Lord, thank you for giving me a mind and body that can be useful to your service. May I train both in such a way that I attain your rewards. In Jesus’ name, Amen.

Join me in God’s gym. Jan

1 Timothy 3

Fulfilled Service

I noticed an interesting relationship while reading the following verses.

It is a true saying that if someone wants to be an elder, he desires an honorable responsibility. For an elder must be a man whose life cannot be spoken against. He must be faithful to his wife. He must exhibit self-control, live wisely, and have a good reputation. He must enjoy having guests in his home and must be able to teach. He must not be a heavy drinker or be violent. He must be gentle, peace loving, and not one who loves money. He must manage his own family well, with children who respect and obey him. For if a man cannot manage his own household, how can he take care of God’s church?

An elder must not be a new Christian, because he might be proud of being chosen so soon, and the Devil will use that pride to make him fall. Also, people outside the church must speak well of him so that he will not fall into the Devil’s trap and be disgraced.  – 1 Timothy 3:1-7

There are several areas of life being written about; they are, church, family, and world. Even though many of the attributes overlap the various spheres of influence, how the elder relates in each is a bit different. Two of them stuck out to me. They are home and church.

In the home the elder is to manage. In other words, he is in charge of discipline, directing and delegating.

However, in the area of God’s church he is to take care of.

These are two rather different job descriptions. It seems to me that there is a very good reason why he needs to manage his family well and have them respect him. If the man is fulfilled at home, then he will have the ability to care for and to serve others, to be able to give of himself selflessly, despite how church members might treat him.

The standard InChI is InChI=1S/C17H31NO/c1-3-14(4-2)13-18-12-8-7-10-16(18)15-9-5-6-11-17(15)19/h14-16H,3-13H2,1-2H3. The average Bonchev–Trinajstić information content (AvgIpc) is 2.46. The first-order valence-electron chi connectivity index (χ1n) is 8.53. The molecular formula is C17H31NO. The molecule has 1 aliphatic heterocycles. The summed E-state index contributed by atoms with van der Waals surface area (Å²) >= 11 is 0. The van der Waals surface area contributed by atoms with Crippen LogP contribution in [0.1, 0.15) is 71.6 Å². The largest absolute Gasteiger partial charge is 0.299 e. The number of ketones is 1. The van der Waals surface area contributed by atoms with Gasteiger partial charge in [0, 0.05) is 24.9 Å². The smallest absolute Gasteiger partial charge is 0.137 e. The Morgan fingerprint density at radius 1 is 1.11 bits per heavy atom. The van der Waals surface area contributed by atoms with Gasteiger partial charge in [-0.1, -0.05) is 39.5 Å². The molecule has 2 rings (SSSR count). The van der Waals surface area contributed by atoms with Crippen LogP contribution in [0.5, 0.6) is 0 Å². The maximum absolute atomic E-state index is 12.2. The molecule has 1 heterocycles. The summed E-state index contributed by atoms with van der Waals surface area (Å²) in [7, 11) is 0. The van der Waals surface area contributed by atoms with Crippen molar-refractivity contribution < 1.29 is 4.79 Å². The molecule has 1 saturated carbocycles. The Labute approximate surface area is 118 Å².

Being fulfilled at home means that he will not be serving, caring for others out of emptiness. He will be giving out some of what he has received.

Father, please help me to be fulfilled at home so that I do have something to share with those outside of my home. In Jesus’ name, Amen.

Fulfilled at  Home = Cared for Church. Jan

1 Timothy 2

Deluded

I wonder, are you among those men who seem surprised when a police officer pulls you over for speeding? After all, it isn’t like your car doesn’t have a speedometer, and it isn’t like the speed-limit isn’t posted. Perhaps since so many others break the law, you have been deceived into thinking that it is not enforced and thereby moot.

In reading the following scripture I wonder if something similar didn’t enter Adam’s mind.

And it was not Adam who was deceived, but the woman being deceived, fell into transgression. – 1 Timothy 2:14

However, Paul omits a key piece of information in this brief passage. Look at the account of this transgression in Genesis.

When the woman saw that the fruit of the tree was good for food and pleasing to the eye, and also desirable for gaining wisdom, she took some and ate it. She also gave some to her husband, who was with her, and he ate it. – Genesis 3:6

Her husband, Adam, was with her!

Anyone, then, who knows the good he ought to do and doesn’t do it, sins. – James 4:17

When I say to the wicked, ‘O wicked man, you will surely die,’ and you do not speak out to dissuade him from his ways, that wicked man will die for his sin, and I will hold you accountable for his blood. – Ezekiel 33:8

Adam was right there. He knew what the right thing, the good thing, to do was. He did nothing to stop Eve from sinning.

Eve might have been deceived, but Adam was deluded into thinking that God was not going to act. Perhaps Adam even used her as the food-taster. “Hmm, she didn’t drop dead. I guess it is OK to eat the fruit after all…”

Frankly, Adam sinned first, and in greater measure. It was his responsibility to care for everything in Eden, including his wife. He stood right there, watched what was happening, and did nothing!

How often am I deluded into thinking that my actions don’t have consequences simply because they are not immediate? How about you?

Father, please forgive me for my presumptuous sins. May I live my daily life with an eye to eternity, doing what brings you glory and pleasure. In Jesus’ name, Amen.

Don’t be deluded. Jan